Babangida at 79 and June 12 haunting shadow

General Ibrahim Badamosi Babangida

General Ibrahim Badamosi Babangida

General Ibrahim Badamosi Babangida

By Nehru Odeh

Ibrahim Badamosi Babangida, (IBB) Nigeria’s ex-military dictator who turns 79 today defies description. While some call him Maradona after the Argentinian soccer star, Diego Maradona, known for his dribbling skills, others prefer to call him the “last don of Nigerian politics”. However the name that has stuck over the years and will survive him is the one he once gave himself: ‘Evil Genius.’

Evil Genius? Still, whatever name one decides to call him, the truth is, this infantry soldier remains a recurrent decimal in Nigerian politics, remains a haunting shadow that not only taunts the memories of Nigerian but leaves a sour taste in the mouth.

And the intriguing thing about this man is that he is a master coup plotter, who before taking over power via a coup d’état he himself engineered, had been involved in all the coup-d’états that had taken place in the country.

And of course of all the coups the one that stands out was the Dimka’s coup of 13 February, 1975 when, unarmed, he seized the then Federal Radio Corporation of Nigeria and prevented his friend Dimka from making further announcements about a forceful overthrow of government that was later foiled.

Not only was Dimka arrested he and his fellow coup plotters were executed via firing squad. But the irony of that stoppage was that he went ahead to plan the coup that brought in then General Muhammadu Buhari and the one that later toppled him.

And as he celebrates his 79th birthday at his Hilltop Mansion in Minna today, he remains a man being chased by his past. Not only has that past cast a haunting shadow around him, he has over the years tried to clean the Augean stable. But has he been able to clean the Augean stable and cleaned his blood-stained hands?

Still the haunting shadow that stalks this retired general is his annulment of the June 12, 1993 presidential election, which is considered Nigeria’s freest and fairest election ever. Not only did he annul that election, the presumed winner of that election, Moshood Kashimawo Abiola, was killed in a circumstance that still remains a mystery after he drank a cup of tea shortly after he was released from detention following the death of military dictator Sani Abacha. That poisoned chalice which snuffed life out of his friend haunts the gap -toothed General to this day.

Though Babangida later gave some spurious reason for annulling the election, that annulment sparked off a democratic struggle that led to the assassination of prominent Nigerians like Kudirat Abiola and Chief Alfred Rewane. Chief Alex Ibru, the late publisher of the Guardian escaped assassination by whiskers when he was shot at by Abacha’s assassins.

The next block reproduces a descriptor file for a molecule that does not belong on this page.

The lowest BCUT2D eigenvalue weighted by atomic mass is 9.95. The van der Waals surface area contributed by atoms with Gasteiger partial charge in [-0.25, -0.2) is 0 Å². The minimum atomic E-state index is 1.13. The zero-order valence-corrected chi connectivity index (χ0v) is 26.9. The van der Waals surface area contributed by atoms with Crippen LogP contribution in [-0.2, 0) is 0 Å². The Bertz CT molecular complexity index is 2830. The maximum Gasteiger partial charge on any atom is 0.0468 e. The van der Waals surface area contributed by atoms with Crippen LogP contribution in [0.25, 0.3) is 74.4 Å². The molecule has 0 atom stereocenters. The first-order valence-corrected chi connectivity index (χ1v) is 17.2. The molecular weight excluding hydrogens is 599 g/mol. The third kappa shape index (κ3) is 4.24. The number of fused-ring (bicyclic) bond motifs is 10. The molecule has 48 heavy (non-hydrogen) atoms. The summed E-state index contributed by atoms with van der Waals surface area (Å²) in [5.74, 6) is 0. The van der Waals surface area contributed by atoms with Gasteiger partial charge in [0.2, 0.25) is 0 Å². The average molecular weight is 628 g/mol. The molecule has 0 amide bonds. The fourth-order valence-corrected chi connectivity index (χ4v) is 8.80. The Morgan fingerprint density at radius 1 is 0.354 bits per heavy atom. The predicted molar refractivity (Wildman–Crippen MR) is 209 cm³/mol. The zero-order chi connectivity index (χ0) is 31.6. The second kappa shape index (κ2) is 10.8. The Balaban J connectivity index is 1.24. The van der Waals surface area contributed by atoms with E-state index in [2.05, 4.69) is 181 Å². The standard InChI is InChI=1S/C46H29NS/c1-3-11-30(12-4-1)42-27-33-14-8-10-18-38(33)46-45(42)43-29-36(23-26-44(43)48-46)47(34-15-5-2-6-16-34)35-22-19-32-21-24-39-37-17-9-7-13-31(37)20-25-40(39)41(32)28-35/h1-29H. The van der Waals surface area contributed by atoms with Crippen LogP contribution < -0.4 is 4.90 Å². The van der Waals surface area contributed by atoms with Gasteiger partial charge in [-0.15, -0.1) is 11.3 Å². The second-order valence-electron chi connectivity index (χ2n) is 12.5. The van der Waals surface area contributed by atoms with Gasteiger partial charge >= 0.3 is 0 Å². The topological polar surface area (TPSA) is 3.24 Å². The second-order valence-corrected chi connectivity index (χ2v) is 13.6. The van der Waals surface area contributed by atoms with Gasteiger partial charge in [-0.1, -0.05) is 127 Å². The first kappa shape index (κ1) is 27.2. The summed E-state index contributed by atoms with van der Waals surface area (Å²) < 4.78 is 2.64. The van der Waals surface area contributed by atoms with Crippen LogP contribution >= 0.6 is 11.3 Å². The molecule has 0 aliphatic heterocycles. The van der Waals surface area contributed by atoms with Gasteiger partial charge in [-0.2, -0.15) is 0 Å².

And many Nigerians who were at the forefront of that struggle, including Nobel Laureate, Professor Wole Soyinka, Chief Anthony Enahoro went into exile for fear of being assassinated. That was what gave birth to Radio Kudirat, named in memory of the late wife of the presumes winner of the June 12 election, Kudirat Abiola.

The annulment of the June 12, 1993 Presidential election remains a haunting shadow and brings to the fore not just the power question in Nigeria but also calls into question the existence of the political entity called Nigeria, which the late sage, Chief Obafemi Awolowo famously described as a mere geographical expression.

And it also reminds us that the power equation in Nigeria will never be balanced until those issues that calls into question the existence of this country as a geo-political entity are resolved.

That annulment was the climax of the dribbling tactics of the gap-toothed General which earned him the epithet, Maradona. However, 27 years after that election was annulled Nigeria has yet to recover from the hangover.

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And an intriguing thing about this year being the 27th after the election was annulled is that that figure coincides with 27 August, the day he seized power via a military coup d’etat.

Twenty seven years after that annulment, Babangida has not really come out to give the actual reasons why he annulled that election. 27 years after, that election still remains a topical issue in the Nigerian political landscape because the issues and circumstances leading to it have not been resolved till date. 27 years after that election the blood of many who lost their lives as a result of that election still cries out for justice.